It’s estimated that around 6-7 million real Christmas trees are purchased each year in Great Britain and many of those end up in landfills after the festive period comes to an end.
Without going into too much detail, this activity from the government costs the tax payer around £100 per 40 trees with each 2-metre tree said to generate around 16 kg of carbon dioxide as it decomposes.
That’s £15,000,000 spent on disposing Christmas trees and 96,000,000 kg of carbon dioxide produced from them decomposing in landfills.
There are a few other eco-friendly ways we can make use of old Christmas trees without sending them off to the landfill.
Local authorities, garden centres and community groups have schemes where they will either collect your Christmas tree or ask for you to drop it off at a collection point for them to recycle.
Christmas trees will then be shredded into chipping which will be used in parks or woodland areas.
Replant Your Christmas Tree
Let your tree live on in your garden and create an excellent shelter for birds and wildlife during the colder months.
It’s likely your tree would have had its roots chopped off and branches may already appear to be dropping a little, all of this is fine as Christmas trees are incredibly resilient and have the ability to recover.
Once you’re finished with your tree indoors, dig a hole outside, stand your tree in it and cover with several inches of mulch, and water thoroughly.
When your tree is settled into it’s new home you can use it to attract birds and wildlife into your garden.
Turn into Mulch
You can make fantastic mulch out of Christmas trees which can be used around the bases of your garden trees or shrubs.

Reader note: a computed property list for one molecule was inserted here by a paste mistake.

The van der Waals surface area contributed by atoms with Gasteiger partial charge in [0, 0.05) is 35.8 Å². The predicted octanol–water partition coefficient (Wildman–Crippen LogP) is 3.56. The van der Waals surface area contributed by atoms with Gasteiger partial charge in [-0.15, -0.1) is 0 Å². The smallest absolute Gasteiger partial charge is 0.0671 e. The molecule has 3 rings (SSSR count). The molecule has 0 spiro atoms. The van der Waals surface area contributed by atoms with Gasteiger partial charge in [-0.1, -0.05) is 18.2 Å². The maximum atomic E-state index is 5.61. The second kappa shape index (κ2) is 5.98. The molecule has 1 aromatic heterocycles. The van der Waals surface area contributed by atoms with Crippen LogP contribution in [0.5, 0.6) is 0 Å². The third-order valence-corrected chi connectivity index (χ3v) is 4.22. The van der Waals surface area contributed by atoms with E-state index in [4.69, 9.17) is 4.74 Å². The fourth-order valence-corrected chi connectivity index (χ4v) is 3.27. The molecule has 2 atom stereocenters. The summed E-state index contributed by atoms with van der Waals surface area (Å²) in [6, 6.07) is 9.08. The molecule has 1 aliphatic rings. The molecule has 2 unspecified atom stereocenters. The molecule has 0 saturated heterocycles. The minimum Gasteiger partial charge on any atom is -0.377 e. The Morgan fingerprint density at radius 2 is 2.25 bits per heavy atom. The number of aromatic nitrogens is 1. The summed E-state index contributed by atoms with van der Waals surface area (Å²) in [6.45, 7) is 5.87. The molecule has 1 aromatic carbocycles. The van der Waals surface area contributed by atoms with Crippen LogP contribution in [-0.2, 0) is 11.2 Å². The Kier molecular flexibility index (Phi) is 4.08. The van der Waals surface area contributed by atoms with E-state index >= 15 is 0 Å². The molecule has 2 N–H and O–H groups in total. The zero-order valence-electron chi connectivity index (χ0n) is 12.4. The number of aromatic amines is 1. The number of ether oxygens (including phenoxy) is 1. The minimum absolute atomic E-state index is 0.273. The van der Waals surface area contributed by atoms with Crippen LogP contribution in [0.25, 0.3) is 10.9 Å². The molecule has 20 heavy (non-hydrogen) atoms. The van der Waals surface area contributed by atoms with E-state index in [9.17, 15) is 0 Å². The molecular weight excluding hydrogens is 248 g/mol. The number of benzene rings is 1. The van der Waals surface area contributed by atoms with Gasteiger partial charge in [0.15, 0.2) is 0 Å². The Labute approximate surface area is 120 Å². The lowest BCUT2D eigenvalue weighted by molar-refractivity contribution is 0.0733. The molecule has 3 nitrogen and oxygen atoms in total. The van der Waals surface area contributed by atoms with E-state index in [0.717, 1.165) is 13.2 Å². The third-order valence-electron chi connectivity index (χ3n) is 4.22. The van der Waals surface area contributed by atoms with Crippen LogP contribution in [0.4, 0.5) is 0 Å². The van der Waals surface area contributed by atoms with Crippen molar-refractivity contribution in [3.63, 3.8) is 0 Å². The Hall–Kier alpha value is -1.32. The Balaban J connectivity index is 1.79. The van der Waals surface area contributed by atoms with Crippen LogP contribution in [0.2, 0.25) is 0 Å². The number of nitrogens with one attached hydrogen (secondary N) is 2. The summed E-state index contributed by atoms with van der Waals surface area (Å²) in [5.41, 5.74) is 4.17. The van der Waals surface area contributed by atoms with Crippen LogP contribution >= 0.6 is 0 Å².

Mulch offers a number of benefits such as treating compaction and prevents soil erosion that often happens after heavy rain.
Mulching the roots of your evergreen trees, conifers, tender perennials and tender shrubs will help prevent the ground from freezing during the winter.
How to make mulch using a shredder/chipper;
- Make sure you wear safety equipment (glasses and gloves)
- Cut the branches off your Christmas tree from the trunk and put them into the shredder 1 by 1 so you don’t jam the mechanism.
- If you have leaves, twigs or other debris laying around the garden, add those to the mix too
- Do not try to shred the trunk as it’s usually too big, you can make use of the trunk of the Christmas tree for other uses we will discuss later.
Create Plant Supports
Instead of turning your Christmas tree into mulch, you could strip it bare and use it to create a sturdy frame for beans, flowers or other crops to grow up.
The unwanted pine needles could be used to add to your existing pile of debris to mulch or to create compost.
Use as Plant Protection
By cutting off the boughs you can lay them over your perennial beds to help protect them from snow and frost.
You can repurpose your tree a number of ways such as creating rustic coasters from the trunk or making pots of potpourri filled with dry stems of your pine tree and adding the rinds from oranges, lemons, cinnamon sticks, whole cloves and some nutmeg into your mixture.
Store the mixture in jars or wrap in newspaper.
If you can't make use of any of the methods we've listed, it's best to check on your local councils website to see when they have collection days for old Christmas trees or to find out where your nearest drop off point is.